The struggle for survival between phages and their bacterial hosts is best exemplified by the diverse mechanisms bacteria utilize to block phage infection, and the methods phages use to surmount them. Mycobacteriophage DS6A is unique amongst the more than 8000 identified mycobacteriophages in that its host range is restricted to mycobacteria that are members of the Mycobacterium tuberculosis Complex (MTBC). However, the molecular mechanism for this specificity remains unknown. To study the relationship DS6A has to both MTBC and non-tuberculous mycobacteria (NTMs), we generated two novel recombinant DS6A shuttle phasmids containing fluorescent reporter mVenus. These phages were utilized to clearly demonstrate that 50 years of previous scientific dogma was incorrect, and DS6A can in fact infect NTM mycobacteria to a wide range of degrees. Work teasing out the mechanisms of resistance is underway. Additionally, we identified the chaperone trigger factor (Tig; Rv2462c) to be required for a productive DS6A infection in Mtb. Interestingly, no host range mutants have been generated that can overcome this resistance to plaguing. Deleting tig did not affect the lysis profile of any of the other >30 mycobacteriophages able to infect Mtb. Susceptibility of Mtb Δ tig to DS6A infection was rescued by complementation of tig on an integrating plasmid. DS6A fluorophage infection of Mtb Δ tig induced high levels of detectable fluorescence, suggesting Tig is not required for the adsorption of phage or introduction of DS6A DNA. Additionally assays determined that Tig was not involved in transcriptional or translational activation. However, deleting tig did yield an additional phenotype in Mtb; significant attenuation in both immunocompetent and immunocompromised mice. Lipidome and secretome assays showed stark differences between the lipid makeup and secreted protein profiles of the tig mutant versus the WT that could explain the cause of attenuation. For Mtb, the loss of tig is a double edged sword; total resistance to DS6A is afforded in the clonal population, but at the cost of virulence in eukaryotic hosts.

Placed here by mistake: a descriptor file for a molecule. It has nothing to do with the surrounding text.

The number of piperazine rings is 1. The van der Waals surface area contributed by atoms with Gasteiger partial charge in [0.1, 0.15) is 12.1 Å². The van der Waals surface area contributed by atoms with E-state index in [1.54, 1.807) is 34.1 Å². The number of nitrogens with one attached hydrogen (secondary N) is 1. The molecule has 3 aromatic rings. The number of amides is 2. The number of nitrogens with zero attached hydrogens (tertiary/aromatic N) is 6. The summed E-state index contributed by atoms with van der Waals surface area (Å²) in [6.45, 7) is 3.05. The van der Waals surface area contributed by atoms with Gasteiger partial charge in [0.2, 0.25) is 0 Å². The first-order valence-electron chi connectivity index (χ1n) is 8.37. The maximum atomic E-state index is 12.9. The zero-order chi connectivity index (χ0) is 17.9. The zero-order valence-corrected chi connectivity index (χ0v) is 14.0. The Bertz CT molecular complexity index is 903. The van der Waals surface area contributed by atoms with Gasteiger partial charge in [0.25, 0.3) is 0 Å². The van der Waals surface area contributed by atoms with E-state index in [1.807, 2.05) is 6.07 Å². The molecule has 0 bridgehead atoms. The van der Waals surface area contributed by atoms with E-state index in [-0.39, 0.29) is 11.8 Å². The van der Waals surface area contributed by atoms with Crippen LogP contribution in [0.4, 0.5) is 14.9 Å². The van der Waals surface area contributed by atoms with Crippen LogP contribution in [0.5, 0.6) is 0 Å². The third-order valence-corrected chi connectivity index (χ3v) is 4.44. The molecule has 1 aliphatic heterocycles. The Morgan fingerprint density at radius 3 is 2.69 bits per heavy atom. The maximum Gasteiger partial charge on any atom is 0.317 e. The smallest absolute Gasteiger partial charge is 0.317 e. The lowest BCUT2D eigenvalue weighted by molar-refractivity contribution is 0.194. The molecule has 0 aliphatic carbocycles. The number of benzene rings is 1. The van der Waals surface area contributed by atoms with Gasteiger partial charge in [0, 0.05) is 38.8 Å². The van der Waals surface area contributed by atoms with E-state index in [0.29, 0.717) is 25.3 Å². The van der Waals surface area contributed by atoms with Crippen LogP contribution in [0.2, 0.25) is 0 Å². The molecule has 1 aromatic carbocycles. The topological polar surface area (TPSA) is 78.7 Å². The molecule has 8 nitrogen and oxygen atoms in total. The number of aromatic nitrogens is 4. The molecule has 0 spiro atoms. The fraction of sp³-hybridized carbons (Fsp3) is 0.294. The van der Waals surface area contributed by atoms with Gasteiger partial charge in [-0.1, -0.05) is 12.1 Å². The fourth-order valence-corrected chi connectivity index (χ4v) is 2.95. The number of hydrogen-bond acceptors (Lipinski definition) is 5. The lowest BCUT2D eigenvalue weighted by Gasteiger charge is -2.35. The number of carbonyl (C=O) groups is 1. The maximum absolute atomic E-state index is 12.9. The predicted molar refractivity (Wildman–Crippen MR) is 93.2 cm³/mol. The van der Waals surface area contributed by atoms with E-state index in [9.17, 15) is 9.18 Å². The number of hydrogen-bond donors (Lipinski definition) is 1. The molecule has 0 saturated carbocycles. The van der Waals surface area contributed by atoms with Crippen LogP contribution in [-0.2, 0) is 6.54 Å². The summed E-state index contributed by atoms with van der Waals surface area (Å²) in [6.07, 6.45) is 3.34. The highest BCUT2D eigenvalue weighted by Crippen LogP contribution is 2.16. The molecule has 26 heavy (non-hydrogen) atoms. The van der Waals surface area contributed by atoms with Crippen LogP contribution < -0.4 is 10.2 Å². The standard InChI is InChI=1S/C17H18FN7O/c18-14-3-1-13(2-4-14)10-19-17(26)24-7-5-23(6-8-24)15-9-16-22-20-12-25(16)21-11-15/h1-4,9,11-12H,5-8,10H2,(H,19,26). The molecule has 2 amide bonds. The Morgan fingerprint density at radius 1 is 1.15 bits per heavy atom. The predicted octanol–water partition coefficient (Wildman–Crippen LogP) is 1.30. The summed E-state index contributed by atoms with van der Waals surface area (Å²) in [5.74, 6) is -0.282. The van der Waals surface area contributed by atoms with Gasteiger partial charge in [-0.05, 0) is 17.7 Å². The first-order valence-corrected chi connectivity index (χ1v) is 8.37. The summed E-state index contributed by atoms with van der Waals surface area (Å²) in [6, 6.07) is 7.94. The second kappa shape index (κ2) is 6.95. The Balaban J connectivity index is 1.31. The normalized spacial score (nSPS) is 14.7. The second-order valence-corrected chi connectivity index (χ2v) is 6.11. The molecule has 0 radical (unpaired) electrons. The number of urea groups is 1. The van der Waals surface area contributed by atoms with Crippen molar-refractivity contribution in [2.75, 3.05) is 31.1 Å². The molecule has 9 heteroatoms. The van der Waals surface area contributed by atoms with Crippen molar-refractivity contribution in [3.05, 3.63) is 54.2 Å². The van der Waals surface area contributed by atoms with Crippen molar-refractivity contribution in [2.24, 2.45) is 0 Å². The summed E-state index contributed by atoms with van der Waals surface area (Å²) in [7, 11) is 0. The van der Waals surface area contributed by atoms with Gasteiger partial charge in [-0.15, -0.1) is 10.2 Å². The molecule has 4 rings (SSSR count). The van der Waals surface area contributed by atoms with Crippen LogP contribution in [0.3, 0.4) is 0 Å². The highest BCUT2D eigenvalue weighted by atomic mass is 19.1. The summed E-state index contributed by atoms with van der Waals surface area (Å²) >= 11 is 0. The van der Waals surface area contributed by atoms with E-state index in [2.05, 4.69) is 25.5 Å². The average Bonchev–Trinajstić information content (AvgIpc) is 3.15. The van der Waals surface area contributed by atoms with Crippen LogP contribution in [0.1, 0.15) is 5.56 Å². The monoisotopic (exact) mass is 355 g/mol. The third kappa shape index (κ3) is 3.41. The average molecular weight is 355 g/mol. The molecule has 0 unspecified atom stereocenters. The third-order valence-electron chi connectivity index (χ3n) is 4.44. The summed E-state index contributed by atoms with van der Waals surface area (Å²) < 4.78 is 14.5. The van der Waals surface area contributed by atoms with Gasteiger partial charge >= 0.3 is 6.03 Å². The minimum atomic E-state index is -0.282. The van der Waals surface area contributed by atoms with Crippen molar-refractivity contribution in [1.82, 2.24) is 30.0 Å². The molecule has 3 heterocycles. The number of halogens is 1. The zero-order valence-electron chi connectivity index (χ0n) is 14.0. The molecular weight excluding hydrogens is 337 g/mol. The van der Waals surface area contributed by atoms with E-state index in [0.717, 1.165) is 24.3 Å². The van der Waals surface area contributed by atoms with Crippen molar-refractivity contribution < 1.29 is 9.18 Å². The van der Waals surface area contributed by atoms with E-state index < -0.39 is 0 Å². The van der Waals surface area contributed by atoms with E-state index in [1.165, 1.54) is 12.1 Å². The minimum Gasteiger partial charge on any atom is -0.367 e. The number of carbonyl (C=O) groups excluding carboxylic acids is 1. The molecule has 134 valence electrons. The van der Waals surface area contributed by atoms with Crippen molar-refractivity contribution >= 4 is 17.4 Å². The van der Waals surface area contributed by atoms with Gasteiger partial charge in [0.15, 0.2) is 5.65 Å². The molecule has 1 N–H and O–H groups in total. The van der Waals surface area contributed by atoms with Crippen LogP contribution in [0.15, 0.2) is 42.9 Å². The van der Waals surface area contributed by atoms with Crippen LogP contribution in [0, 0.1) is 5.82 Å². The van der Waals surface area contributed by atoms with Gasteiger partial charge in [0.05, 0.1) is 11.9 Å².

|Advisor:||Jacobs, William R., Jr.|
|School Location:||United States -- New York|
|Source:||DAI-B 78/06(E), Dissertation Abstracts International|
|Subjects:||Molecular biology, Microbiology|
|Keywords:||DS6A, Mycobacteria, Mycobacteriophage, Non-Tuberculosis, Reporter Phages, Tuberculosis|
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